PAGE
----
Obstacles To Achieving Herd Immunity For COVID-19


John Beckner, RPh, discusses some of the obstacles to achieving herd immunity for COVID-19.

Ed Cohen, PharmD, FAPhA: John, we’re going to switch gears, and I’m going to come to you. Let’s talk about herd immunity. To reach herd immunity, of course, we need to have over 70% of the population fully immunized with both vaccines. We’ve done a great job thus far. We’re up to date 56% of the population with at least 1 shot, regarding the goal to get to herd immunity by Labor Day, but there are many challenges and a few roadblocks that are keeping the rest of the population from embracing the service and the vaccine. Maybe you’d like to walk us through some of those obstacles.

John Beckner, RPh: I’d love to do that. There’s more about herd immunity to start with. Herd immunity has been a moving target since we started talking about it last year. You mentioned 70%, but I’ve heard 75% to 80%. I’m not sure what the right statistic is, but when you look at the vaccination rates—by that I mean the percentage of adults who’ve received at least 1 dose—20 states are over 70% immunized. There are 29 states between 50% and 70% immunized, and there’s still 1 state that’s under 50% immunized. We’ve got a ways to go.

As you mentioned up front, there are a number of reasons why we’re not at herd immunity. There are couple of things that come to mind. The first 1 is the delayed approval of vaccinations for adolescents. Jen has talked about that. Pfizer was approved in May. Moderna is pending, so that’s certainly going to help. That age group—ages 12 to 17—is roughly 8% of the population. The percentage of that group that has been vaccinated is relatively small. That’s having an impact on getting to herd immunity. Maybe this is more anecdotal than anything else, but I’ve heard that as the school year ended, a lot of parents may be holding back on getting their children vaccinated because they don’t want to do it during the school year in fear of the adverse effects that we talked about. So there are a number of things at play.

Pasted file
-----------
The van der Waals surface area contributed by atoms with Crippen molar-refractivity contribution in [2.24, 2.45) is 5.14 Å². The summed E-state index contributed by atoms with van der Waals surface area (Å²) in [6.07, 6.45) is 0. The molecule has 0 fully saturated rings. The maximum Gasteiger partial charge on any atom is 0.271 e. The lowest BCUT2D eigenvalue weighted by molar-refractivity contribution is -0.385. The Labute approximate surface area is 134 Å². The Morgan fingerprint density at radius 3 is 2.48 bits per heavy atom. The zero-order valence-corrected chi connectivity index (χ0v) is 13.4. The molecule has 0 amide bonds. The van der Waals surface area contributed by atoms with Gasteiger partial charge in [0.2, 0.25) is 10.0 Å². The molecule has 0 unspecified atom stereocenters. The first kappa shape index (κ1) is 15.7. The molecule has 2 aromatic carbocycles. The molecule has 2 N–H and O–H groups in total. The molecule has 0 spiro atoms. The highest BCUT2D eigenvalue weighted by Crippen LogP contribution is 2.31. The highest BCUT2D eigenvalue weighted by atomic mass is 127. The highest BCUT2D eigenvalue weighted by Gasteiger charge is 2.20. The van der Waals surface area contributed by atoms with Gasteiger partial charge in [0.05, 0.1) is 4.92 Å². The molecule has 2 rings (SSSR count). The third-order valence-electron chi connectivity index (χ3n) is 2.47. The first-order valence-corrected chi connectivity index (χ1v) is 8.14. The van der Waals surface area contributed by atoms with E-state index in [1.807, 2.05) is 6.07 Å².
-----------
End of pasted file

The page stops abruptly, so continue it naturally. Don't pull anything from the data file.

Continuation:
Another thing that’s impacting herd immunity is, obviously, vaccine hesitancy. We’ve heard so much about that over the last 6 months. Vaccine hesitancy has always existed in general, but it has been particularly evident with the COVID-19 vaccine, primarily because of the safety concerns and the perceived rush to market. Pharmacists can play a critical role in terms of allaying fears and educating patients about the importance of being vaccinated. Another thing that’s happened lately is that there’s been a lot mentioned in the press about these variants, in particular the Delta variant, which appears to be more transmissible than the others. Obviously, this could pose a threat.

The last thing I’ll mention, regarding things that are impacting getting to herd immunity, is that there’s been a fair amount of disparity among the states in the rollout of the vaccine. Some states have done a really good job. Other states, because of lack of resources, haven’t done such a good job. States where there’s been a strong relationship between the state and local health departments and pharmacies have done well. That’s something I’m sure we’re going to talk about later, in terms of lessons learned, and 1 of those is the importance of working closely with your state and local health department.

Transcript edited for clarity.

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